4. Perhaps we should have amplified our words a bit. We think lawyers, who are very busy people and generally not technically inclined, find keeping up with information security darn near impossible. They tend to characterize the attempt to stay educated in this area as “hard.”

    Craig, while we certainly agree that there are many easy, inexpensive steps that will aid in securing data, most law firms really need to have, as Ryan points out, an information security assessment (on a regular basis) and then take the remedial steps that are recommended. This does tend to be expensive – and it is not an expense that law firms have traditionally had in their budgets.

  5. Sharon,

    I couldn’t post a comment on your blog ( so I am posting it here. As you know (and I make no pretenses), I am a practicing lawyer who uses technology, but not a technologist. I also tend to believe that lawyers — and consultants — exaggerate the risks of technology and I do believe that some do it for their own self-interest (I do not put your company in this category since you have been educating lawyers on technology risk for years).

    I do not make the claim that some consultants exaggerate the risks of technology lightly – though granted, it is based on my own observation and experience as opposed to a systematic study. However, lawyers have always faced some risk when safeguarding data. I remember that one of the first blog posts I wrote at MyShingle back in 2002 had to do with an AmLaw 100 law firm that hacked into the opposing side’s expert witness’ account on a local machine. Likewise, I recall what happened to the solo lawyers whose data was destroyed in catastrophic events like 9/11 or Katrina. It is hard to say that the cloud poses greater risks. In addition, you have to keep in mind that for all talk of privilege, much of the information that the majority of lawyers retain would cause very little harm if inadvertently disclosed to the general public (yes, there could be harm if disclosed to the other side, but again, those types of targeted break ins were always a risk). The sole exception is personally identifiable data – SS#s and credit cards and those should be safeguarded in accordance with applicable state and federal law.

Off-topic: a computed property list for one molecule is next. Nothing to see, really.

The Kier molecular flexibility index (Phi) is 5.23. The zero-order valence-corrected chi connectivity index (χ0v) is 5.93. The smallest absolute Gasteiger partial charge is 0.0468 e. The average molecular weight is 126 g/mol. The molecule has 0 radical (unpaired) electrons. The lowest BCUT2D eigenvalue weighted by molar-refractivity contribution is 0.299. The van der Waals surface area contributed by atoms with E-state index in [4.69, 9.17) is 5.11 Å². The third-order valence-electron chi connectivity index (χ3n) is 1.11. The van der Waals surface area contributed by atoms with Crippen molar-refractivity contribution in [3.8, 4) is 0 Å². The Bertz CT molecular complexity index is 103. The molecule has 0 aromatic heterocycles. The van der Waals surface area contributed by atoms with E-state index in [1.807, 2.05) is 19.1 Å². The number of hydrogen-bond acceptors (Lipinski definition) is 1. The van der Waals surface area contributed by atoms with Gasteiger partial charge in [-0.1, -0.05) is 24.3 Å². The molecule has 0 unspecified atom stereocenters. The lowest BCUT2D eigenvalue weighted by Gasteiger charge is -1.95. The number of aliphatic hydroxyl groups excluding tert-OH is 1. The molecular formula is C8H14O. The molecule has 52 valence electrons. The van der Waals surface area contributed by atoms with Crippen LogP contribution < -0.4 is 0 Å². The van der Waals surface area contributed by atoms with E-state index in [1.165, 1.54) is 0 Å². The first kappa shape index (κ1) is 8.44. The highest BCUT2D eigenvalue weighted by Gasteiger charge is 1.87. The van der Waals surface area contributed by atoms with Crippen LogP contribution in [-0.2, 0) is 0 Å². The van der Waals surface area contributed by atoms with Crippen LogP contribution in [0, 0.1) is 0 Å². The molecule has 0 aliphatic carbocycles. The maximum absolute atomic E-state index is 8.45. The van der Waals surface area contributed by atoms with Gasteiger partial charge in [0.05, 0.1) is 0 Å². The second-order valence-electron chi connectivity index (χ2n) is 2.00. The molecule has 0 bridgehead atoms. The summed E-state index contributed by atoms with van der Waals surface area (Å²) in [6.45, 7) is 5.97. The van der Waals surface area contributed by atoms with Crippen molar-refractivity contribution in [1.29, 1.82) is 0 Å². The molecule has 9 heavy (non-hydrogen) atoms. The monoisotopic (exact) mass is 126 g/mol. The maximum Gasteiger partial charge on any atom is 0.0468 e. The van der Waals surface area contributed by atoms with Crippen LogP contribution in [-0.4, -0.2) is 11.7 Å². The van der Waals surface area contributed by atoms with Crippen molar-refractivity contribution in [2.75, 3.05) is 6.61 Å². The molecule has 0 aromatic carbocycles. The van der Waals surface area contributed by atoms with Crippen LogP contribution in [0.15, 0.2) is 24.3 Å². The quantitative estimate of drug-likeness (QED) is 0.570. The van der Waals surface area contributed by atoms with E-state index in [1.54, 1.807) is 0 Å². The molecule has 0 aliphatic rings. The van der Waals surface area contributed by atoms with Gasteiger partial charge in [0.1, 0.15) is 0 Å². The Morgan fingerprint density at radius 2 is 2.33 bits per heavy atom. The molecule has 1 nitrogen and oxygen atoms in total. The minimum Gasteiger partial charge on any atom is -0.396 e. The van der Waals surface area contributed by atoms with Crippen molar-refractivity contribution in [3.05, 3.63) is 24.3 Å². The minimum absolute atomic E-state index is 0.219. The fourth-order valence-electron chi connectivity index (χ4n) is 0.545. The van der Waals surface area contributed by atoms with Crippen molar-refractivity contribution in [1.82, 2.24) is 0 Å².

Second, I have witnessed first hand how over-regulation can kill an industry. As you may know, my “day job” involves working with emerging renewable developers of marine and hydrokinetic technology. Not only do they confront a crippling regulatory regime that precludes them from placing small demonstration projects into the water, but the difficulty is further exacerbated by some (but not all) unscrupulous environmental consultants who recommend every study under the sun to generate more work for themselves. I see this trend happening with the approach that the bars are taking towards cloud computing – the independent audits and contract negotiation will only make more work for lawyers and consultants.

    Third – and what I find most unusual – is that my husband is in fact a technologist – a computer scientist who has worked for some of the largest tech companies in the world as well as for banks and the defense industry. He also tends to our family’s home machine, and we have had firewalls and other safeguards for at least two decades. However, he is perfectly comfortable using gmail or putting our tax filings on the free version of Google docs (something I would not even do with client files). His feeling is that these companies invest heavily in security and are expert at combating threats – and in addition, have a strong interest in averting breaches for PR reasons. The level of security that these companies provide for free is far greater than what an individual solo could procure independently.

    Until I start seeing pervasive concerns raised by bonafide technologists at Google or Microsoft or even defense contractors on security breaches, I feel perfectly comfortable making my technology choices by educating myself through blogs and articles by folks such as yourself and my own experience using these technologies.